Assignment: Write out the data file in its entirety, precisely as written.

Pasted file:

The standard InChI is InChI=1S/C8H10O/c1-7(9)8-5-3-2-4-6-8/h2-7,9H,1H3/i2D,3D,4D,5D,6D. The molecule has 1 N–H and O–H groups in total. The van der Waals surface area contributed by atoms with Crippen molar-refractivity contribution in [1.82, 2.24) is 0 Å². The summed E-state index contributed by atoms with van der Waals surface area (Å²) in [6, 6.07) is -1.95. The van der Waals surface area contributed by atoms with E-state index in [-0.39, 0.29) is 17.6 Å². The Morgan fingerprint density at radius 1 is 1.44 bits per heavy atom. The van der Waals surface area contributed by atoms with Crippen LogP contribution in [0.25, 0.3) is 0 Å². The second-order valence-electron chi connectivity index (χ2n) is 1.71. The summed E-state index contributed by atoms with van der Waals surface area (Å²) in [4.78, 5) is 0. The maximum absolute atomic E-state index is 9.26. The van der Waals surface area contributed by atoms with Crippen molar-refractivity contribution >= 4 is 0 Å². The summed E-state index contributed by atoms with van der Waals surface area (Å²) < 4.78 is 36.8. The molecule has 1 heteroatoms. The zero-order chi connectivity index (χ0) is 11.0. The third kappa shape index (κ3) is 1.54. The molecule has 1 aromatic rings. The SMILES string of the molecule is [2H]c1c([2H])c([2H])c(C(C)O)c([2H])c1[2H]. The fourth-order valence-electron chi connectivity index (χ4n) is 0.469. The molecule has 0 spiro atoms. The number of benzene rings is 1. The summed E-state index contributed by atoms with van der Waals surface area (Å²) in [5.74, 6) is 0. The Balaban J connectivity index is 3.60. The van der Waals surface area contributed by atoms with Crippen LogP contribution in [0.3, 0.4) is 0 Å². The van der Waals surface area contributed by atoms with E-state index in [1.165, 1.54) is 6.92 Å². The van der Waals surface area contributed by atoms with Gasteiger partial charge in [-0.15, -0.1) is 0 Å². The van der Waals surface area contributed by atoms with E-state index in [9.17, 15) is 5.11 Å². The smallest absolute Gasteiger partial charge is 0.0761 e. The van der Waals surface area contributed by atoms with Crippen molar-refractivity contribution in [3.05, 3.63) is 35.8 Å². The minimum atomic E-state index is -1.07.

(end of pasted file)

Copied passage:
The standard InChI is InChI=1S/C8H10O/c1-7(9)8-5-3-2-4-6-8/h2-7,9H,1H3/i2D,3D,4D,5D,6D. The molecule has 1 N–H and O–H groups in total. The van der Waals surface area contributed by atoms with Crippen molar-refractivity contribution in [1.82, 2.24) is 0 Å². The summed E-state index contributed by atoms with van der Waals surface area (Å²) in [6, 6.07) is -1.95. The van der Waals surface area contributed by atoms with E-state index in [-0.39, 0.29) is 17.6 Å². The Morgan fingerprint density at radius 1 is 1.44 bits per heavy atom. The van der Waals surface area contributed by atoms with Crippen LogP contribution in [0.25, 0.3) is 0 Å². The second-order valence-electron chi connectivity index (χ2n) is 1.71. The summed E-state index contributed by atoms with van der Waals surface area (Å²) in [4.78, 5) is 0. The maximum absolute atomic E-state index is 9.26. The van der Waals surface area contributed by atoms with Crippen molar-refractivity contribution >= 4 is 0 Å². The summed E-state index contributed by atoms with van der Waals surface area (Å²) < 4.78 is 36.8. The molecule has 1 heteroatoms. The zero-order chi connectivity index (χ0) is 11.0. The third kappa shape index (κ3) is 1.54. The molecule has 1 aromatic rings. The SMILES string of the molecule is [2H]c1c([2H])c([2H])c(C(C)O)c([2H])c1[2H]. The fourth-order valence-electron chi connectivity index (χ4n) is 0.469. The molecule has 0 spiro atoms. The number of benzene rings is 1. The summed E-state index contributed by atoms with van der Waals surface area (Å²) in [5.74, 6) is 0. The Balaban J connectivity index is 3.60. The van der Waals surface area contributed by atoms with Crippen LogP contribution in [0.3, 0.4) is 0 Å². The van der Waals surface area contributed by atoms with E-state index in [1.165, 1.54) is 6.92 Å². The van der Waals surface area contributed by atoms with Gasteiger partial charge in [-0.15, -0.1) is 0 Å². The van der Waals surface area contributed by atoms with E-state index in [9.17, 15) is 5.11 Å². The smallest absolute Gasteiger partial charge is 0.0761 e. The van der Waals surface area contributed by atoms with Crippen molar-refractivity contribution in [3.05, 3.63) is 35.8 Å². The minimum atomic E-state index is -1.07.